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Simpson Jury Hears Details on Shoe Prints

June 20, 1995|JIM NEWTON and ANDREA FORD | TIMES STAFF WRITERS

Prosecutors in the murder trial of O.J. Simpson turned Monday from bloody gloves to a trail of footprints, detailing the size, make and manufacture of the shoes worn by the killer--all of which, they said, suggested Simpson as the culprit but which their witness could not positively link to him.

William J. Bodziak, an FBI shoe imprint expert, testified that the prints left at the scene of the June 12, 1994, murders were created by someone wearing expensive, Size 12, Italian-made Bruno Magli shoes.

Although far less definitive than the prosecution's DNA evidence, the shoe print testimony offers intriguing details that the government lawyers say help tie Simpson to the murders of Nicole Brown Simpson and Ronald Lyle Goldman. Simpson, who has pleaded not guilty to the killings, wears Size 12 shoes, and clearly could have afforded the $160 price tag for a pair of Bruno Maglis.

In addition, Bodziak testified that fewer than 10% of all shoes sold are Size 12s, and that most men who wear them are between 6 feet and 6 feet, 4 inches tall. Simpson is 6 feet, 1 inch tall.

Under cross-examination, however, Bodziak acknowledged that he could not definitively link Simpson to the shoe prints, only that the prints appeared to come from shoes that were Simpson's size. F. Lee Bailey, one of Simpson's defense lawyers, sarcastically dismissed the significance of that evidence, suggesting that it shed little light on the case.

Bailey and the FBI agent sparred for much of the afternoon. When Bailey accused the witness of making an unfounded assumption, for instance, Bodziak forcefully responded: "The physical evidence at the scene, which doesn't lie, is making that assumption."

A calm and professional witness, Bodziak opened the morning session by describing the international hunt to identify the prints at the Brentwood murder scene. He then turned to a long description of how and where Bruno Magli shoes are made, including a photographic tour of the company's Italian shoe factory, and ended the prosecution examination by tracing the murderer's bloody footprints, some of them faint, others rich in identifying detail.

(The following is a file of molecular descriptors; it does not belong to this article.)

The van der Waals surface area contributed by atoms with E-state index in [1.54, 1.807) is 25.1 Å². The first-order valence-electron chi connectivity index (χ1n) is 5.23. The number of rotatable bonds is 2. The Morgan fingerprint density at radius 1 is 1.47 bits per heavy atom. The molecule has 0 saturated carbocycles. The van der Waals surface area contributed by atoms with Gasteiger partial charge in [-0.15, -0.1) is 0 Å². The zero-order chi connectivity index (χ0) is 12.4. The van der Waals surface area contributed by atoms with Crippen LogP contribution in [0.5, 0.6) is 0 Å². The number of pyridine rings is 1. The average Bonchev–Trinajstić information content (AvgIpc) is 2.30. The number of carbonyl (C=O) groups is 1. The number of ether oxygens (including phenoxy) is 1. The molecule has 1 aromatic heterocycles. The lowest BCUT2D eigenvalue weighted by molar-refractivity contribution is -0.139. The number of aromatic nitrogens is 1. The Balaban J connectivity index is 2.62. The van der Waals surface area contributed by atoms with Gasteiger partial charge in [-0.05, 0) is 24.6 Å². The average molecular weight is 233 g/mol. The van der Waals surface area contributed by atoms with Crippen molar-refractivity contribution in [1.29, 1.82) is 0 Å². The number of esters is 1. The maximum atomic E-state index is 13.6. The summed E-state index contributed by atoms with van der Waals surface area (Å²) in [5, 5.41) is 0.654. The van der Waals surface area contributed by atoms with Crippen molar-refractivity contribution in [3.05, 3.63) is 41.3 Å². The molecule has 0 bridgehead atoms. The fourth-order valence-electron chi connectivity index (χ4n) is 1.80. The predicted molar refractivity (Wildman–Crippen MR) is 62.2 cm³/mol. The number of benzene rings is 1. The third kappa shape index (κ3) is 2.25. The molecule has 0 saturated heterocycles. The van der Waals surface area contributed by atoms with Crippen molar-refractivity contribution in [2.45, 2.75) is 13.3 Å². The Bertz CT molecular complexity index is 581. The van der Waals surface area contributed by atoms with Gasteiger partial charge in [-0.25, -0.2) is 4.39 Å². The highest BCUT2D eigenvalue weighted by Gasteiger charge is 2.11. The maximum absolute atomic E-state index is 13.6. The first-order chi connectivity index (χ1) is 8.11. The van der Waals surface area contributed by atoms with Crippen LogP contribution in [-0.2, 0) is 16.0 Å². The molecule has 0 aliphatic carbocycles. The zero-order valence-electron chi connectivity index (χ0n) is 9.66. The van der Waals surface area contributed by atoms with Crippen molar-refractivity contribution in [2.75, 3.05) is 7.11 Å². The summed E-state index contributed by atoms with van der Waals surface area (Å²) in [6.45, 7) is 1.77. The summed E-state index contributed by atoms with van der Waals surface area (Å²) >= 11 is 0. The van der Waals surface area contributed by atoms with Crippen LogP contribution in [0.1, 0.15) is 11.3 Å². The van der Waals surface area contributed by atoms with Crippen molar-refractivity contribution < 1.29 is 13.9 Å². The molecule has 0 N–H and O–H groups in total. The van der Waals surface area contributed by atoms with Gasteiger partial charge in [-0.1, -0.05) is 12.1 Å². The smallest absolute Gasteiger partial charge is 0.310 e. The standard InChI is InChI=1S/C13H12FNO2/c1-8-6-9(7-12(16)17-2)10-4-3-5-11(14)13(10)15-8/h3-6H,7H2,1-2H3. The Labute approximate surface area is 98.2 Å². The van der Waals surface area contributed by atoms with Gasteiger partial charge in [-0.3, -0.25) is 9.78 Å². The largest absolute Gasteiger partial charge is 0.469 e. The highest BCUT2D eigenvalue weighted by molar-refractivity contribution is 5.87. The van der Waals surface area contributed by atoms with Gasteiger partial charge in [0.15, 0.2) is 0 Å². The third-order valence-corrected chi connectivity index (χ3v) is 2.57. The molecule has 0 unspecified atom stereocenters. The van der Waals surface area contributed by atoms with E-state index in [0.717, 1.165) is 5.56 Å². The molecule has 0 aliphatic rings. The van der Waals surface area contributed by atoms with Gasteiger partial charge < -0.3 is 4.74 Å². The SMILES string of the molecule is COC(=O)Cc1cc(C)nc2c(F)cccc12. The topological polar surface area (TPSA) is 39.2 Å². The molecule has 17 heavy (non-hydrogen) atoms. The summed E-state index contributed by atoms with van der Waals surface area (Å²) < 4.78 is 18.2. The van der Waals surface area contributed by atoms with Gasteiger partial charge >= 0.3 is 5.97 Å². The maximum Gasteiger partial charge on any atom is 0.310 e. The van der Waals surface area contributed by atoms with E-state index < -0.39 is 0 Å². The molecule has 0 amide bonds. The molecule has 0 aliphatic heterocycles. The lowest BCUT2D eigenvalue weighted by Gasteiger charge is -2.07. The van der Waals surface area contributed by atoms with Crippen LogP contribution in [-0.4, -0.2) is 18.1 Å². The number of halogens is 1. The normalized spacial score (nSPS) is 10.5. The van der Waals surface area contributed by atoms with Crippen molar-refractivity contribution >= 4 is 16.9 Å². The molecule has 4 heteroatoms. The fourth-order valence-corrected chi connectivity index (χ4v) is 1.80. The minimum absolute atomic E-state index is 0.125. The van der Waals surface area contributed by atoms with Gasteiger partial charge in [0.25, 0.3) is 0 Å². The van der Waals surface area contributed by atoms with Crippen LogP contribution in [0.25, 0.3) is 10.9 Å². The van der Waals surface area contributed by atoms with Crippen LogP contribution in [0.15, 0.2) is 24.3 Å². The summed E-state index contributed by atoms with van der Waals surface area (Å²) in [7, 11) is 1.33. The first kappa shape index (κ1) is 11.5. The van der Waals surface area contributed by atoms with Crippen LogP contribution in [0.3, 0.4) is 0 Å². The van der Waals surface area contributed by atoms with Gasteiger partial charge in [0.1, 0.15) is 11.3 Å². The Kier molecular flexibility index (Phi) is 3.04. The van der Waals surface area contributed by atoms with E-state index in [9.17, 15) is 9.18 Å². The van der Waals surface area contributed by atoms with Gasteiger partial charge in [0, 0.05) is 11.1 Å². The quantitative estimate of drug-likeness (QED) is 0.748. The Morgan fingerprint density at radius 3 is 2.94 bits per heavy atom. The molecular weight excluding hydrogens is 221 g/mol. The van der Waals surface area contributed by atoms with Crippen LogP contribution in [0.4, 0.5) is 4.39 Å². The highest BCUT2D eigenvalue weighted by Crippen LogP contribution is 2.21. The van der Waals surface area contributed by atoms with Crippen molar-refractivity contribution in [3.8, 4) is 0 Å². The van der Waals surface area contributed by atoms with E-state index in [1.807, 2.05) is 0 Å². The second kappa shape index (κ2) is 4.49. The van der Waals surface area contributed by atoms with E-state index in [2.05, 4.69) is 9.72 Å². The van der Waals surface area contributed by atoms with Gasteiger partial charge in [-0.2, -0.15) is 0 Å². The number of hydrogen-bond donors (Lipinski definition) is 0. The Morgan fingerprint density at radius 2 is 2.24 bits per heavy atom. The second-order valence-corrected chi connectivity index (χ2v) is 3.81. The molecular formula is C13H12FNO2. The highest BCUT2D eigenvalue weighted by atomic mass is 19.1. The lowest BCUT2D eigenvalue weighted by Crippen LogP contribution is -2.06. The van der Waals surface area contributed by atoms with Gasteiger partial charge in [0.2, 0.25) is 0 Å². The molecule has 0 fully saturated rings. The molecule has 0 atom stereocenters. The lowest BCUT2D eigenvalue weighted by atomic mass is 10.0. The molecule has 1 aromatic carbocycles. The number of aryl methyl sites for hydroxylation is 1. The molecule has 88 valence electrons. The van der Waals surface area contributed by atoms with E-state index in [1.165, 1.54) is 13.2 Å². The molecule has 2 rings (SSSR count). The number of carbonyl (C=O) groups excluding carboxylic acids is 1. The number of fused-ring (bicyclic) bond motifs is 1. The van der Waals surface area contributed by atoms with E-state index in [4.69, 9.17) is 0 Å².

With each footprint, Bodziak said he had compared the marks left in blood to the soles of a Size 12 Bruno Magli shoe--actually a European Size 46--and found that they matched.

The shoe prints ran along a walkway where the two bodies were discovered, fading gradually as the prints led away from the victims. In addition, Bodziak said the assailant appeared to have doubled back at one point and added that heel prints on Nicole Simpson's dress and back could have been made by the same shoes.

The footprints on Nicole Simpson's dress and body bolstered testimony from the county coroner, who said that her assailant might have stood on her back, pulled her hair back with one hand and slashed her throat.

When the photograph of Nicole Simpson's back was displayed, jurors leaned forward attentively, staring closely at the smudged image. Tanya Brown, one of the victim's sisters, began to cry silently as the testimony turned to the blood on Nicole Simpson and her dress.

Demonstrating how the footprints could have been tracked away from the bodies of Nicole Simpson and Goldman, prosecutors on Monday displayed a gory crime-scene photograph showing the two victims lying in blood. Simpson, who was tried to avert his eyes from the crime scene photographs, stared directly at that one. He blanched noticeably, blinked, licked his lips, wiped his face with his hand and reached for a cup of water.

After gulping it down, Simpson glanced over his shoulder several times at Deputy Dist. Atty. Hank Goldberg. The prosecutor continued posing questions to the witness, apparently oblivious to Simpson's stare.

More Gloves to Come

Although helpful to the prosecution, the expert's testimony unfolded in the shadow of last week's much-criticized glove demonstration, in which Simpson struggled, strained and announced that the gloves found at the scene of the crime and outside his house did not fit him.

Prosecutors moved on to the shoe evidence Monday, but Deputy Dist. Atty. Christopher A. Darden said at the outset of the session that the prosecution was not yet finished with the topic of the gloves.

"We are going to revisit that issue again," Darden said, turning to lead Simpson trial lawyer Johnnie L. Cochran Jr. "I don't know which day, and I would ask that Mr. Cochran keep his file relative to the glove handy."

Cochran, whose baiting of Darden has grown increasingly fierce in recent weeks, responded with a self-confident grin.

"They haven't had enough of the gloves yet, Your Honor?" he asked mockingly outside the jury's presence. "OK, we will be ready."

Although Darden did not specify what additional evidence prosecutors hope to present regarding the gloves, a transcript of a sidebar conference shed light on what is yet to come.

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